Original supermodels assemble for catwalk tribute to Gianni Versace

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Cindy Crawford, Naomi Campbell, Claudia Schiffer, Helena Christensen and Carla Bruni in Donatella Versaces Milan show

Of everything Gianni Versace devoted to popular culture- he invented the celebrity front row, the metal mesh cocktail dress and arguably the career of Elizabeth Hurley, who might never have found renown were it not for That Dress- the supermodel is his greatest legacy. So it was a fitting tribute that a supermodel reunion was the centrepiece of the Versace display staged to mark the 20 th anniversary of his murder.

Versace invented the supermodel, plucking a few choice models from the runway ranks and elevating them to a higher strata of glamour. Other models remained humble clothes horses, but this elite became goddesses. Versace, who was already conjuring the imagery of classical goddesses with his becomingly draped attires, made the perfect females to wear them.

Prints charming: models in signature Versace style. Photo: Luca Bruno/ AP

Donatella Versace, who took over as designer soon after her brother’s sudden death, presented a blockbuster tribute show that ended with five of the original supermodels- Cindy Crawford, Naomi Campbell, Claudia Schiffer, Helena Christensen and the former French first lady Carla Bruni- taking to the catwalk together, soundtracked by George Michael’s Freedom. The finale was designed to reenact one of Gianni Versace’s most iconic moments from 1991, when four supermodels strolled arm in arm on the runway as George Michael sat in the front row.

As a power move at manner week, it was sheer shock and awe. The original supers are still worshipped by the industry. But by putting five women in the spotlight on a night dedicated to her friend, Donatella Versace also ensured that the optics emphasised her brother’s” allegiance to girls “.

At a press conference before the prove Donatella Versace said that the catwalk rehearsal with the starring models- whom she referred to as “icons”, rather than supermodels- had been the most emotional moment of the preparations.

Gianni and Donatella Versace in New York in the 1990 s:’ Gianni was all about joy, and so full of life ‘. Photograph: Rose Hartman/ Getty Images

” But today I am not sad. I am happy that after 20 years I can finally do this with a smile on my face ,” she said, adding that she had been maintained busy by the antics of her five stars.” They have a green room each, but they are running in and out of each other’s rooms all day. And since they are walk the runway together they are arguing about who gets to go in the middle, just like the old days .”

Donatella Versace employed publishes from her brother’s collects between 1991 and 1995 as the basis for this collection.” The silhouettes are all new because the shapes from those days look dated today ,” she said.” Except the leggings. Everyone loves the leggings again. The models like Gigi and Bella[ Hadid] are always asking me where they can get the nineties Versace leggings .”

She decided on his famously exuberant publishes as the best homage to her friend because” Gianni was all about joy, and so full of life, and the publishes genuinely express that spirit “. Leopard from the Animaliercollection of 1992, Greek keys from the Baroque collection of 1991 and Marilyn screenprints from the 1991 Warhol show were revisited for this season.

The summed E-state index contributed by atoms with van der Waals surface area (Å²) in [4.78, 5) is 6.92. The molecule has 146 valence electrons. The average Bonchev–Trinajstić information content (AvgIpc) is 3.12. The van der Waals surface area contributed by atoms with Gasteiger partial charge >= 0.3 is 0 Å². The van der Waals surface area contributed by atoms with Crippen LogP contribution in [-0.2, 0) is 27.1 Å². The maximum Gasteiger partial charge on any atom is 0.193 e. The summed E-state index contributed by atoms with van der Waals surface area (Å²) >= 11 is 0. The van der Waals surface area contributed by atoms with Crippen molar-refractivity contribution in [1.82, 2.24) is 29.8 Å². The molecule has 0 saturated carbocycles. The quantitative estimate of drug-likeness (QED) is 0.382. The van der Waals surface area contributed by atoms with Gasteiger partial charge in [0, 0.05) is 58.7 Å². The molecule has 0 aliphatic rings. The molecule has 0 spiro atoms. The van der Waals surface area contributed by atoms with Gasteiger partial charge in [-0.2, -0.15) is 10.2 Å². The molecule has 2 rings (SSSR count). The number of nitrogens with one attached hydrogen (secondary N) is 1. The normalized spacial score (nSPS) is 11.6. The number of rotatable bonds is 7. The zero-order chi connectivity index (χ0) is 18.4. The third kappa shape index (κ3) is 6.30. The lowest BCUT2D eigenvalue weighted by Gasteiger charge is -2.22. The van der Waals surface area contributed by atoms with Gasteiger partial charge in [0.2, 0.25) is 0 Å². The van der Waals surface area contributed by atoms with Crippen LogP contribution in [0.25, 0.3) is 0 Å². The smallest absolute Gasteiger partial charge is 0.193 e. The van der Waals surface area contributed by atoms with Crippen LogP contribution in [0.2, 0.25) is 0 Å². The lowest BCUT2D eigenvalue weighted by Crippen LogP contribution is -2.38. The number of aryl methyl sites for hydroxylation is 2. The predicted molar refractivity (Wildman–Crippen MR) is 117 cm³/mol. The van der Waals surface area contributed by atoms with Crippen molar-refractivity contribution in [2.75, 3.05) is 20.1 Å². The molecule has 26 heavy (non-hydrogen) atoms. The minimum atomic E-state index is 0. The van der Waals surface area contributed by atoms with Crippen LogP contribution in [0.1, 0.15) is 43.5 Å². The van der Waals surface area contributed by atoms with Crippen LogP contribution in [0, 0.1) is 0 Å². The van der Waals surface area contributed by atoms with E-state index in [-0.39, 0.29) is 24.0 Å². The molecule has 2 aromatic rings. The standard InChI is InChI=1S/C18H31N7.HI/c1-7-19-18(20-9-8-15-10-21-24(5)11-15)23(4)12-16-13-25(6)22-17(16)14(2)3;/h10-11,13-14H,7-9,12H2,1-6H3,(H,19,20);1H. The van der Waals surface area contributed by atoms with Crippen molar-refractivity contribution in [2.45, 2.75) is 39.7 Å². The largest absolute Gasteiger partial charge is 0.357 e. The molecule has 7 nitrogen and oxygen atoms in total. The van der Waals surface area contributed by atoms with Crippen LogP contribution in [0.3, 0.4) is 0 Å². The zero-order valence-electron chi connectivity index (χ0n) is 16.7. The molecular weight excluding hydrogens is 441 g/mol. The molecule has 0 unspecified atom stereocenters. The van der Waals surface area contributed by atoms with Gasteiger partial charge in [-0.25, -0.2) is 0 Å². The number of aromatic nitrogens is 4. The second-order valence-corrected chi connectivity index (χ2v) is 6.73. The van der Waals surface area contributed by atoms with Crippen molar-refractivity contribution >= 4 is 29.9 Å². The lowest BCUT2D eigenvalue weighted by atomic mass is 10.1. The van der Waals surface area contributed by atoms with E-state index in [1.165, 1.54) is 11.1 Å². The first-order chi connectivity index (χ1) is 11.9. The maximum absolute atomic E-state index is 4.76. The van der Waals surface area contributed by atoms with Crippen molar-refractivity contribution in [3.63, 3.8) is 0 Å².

Alessandro Michele of Gucci, Pierpaolo Piccioli of Valentino and Anthony Vaccarello of Saint Laurent were among the designers who had accepted Donatella’s invitation to attend the show.

Nineties reunion. The original supermodels strike a pose. Photo: Venturelli/ WireImage

Earlier, at the Cavalli show, there was a cooler tone on a catwalk that has felt hectic in the past. Froufrou embellishments were banished in favour of lean, athletic, body-framing lines. Racer-back shapes, sporty stretching fabrics and clean, simple styling edged the brand out of the boudoir. Daywear pieces far outnumbered garments, and most of the shoes were flat. Monochromatic zebra stripes seemed where leopard print once ruled.

Paul Surridge, the British designer now presiding over the leopard print empire that is Roberto Cavalli, is smart enough to recognise when a brand does not give itself to intellectualising. Wearing Roberto Cavalli is to style what buying expensive champagne, shaking the bottle and spraying it over your friends is to wine connoisseurship.

Models wear Paul Surridge’s designs in Milan: there was a cooler tone on a catwalk that has felt hectic in the past. Photo: Andreas Solaro/ AFP/ Getty Images

In his first Cavalli show on Friday at Milan style week, Surridge maintained faith with the brand’s heritage but modernised and streamlined the clothes on the runway.

” It isn’t intellectual – it’s a deliberate move away from that sort of way ,” explained Surridge in a recent interview.” This girl … is athletic, beautiful and she doesn’t want to be questioned .”

Roberto Cavalli left the brand he founded two years ago, resigning from design duties and selling 90% of the company. His immediate successor, Peter Dundas, hired from fellow Milan-glam brand Pucci, lasted only three seasons. This indicate was the first by Surridge, who took up the job two months ago.

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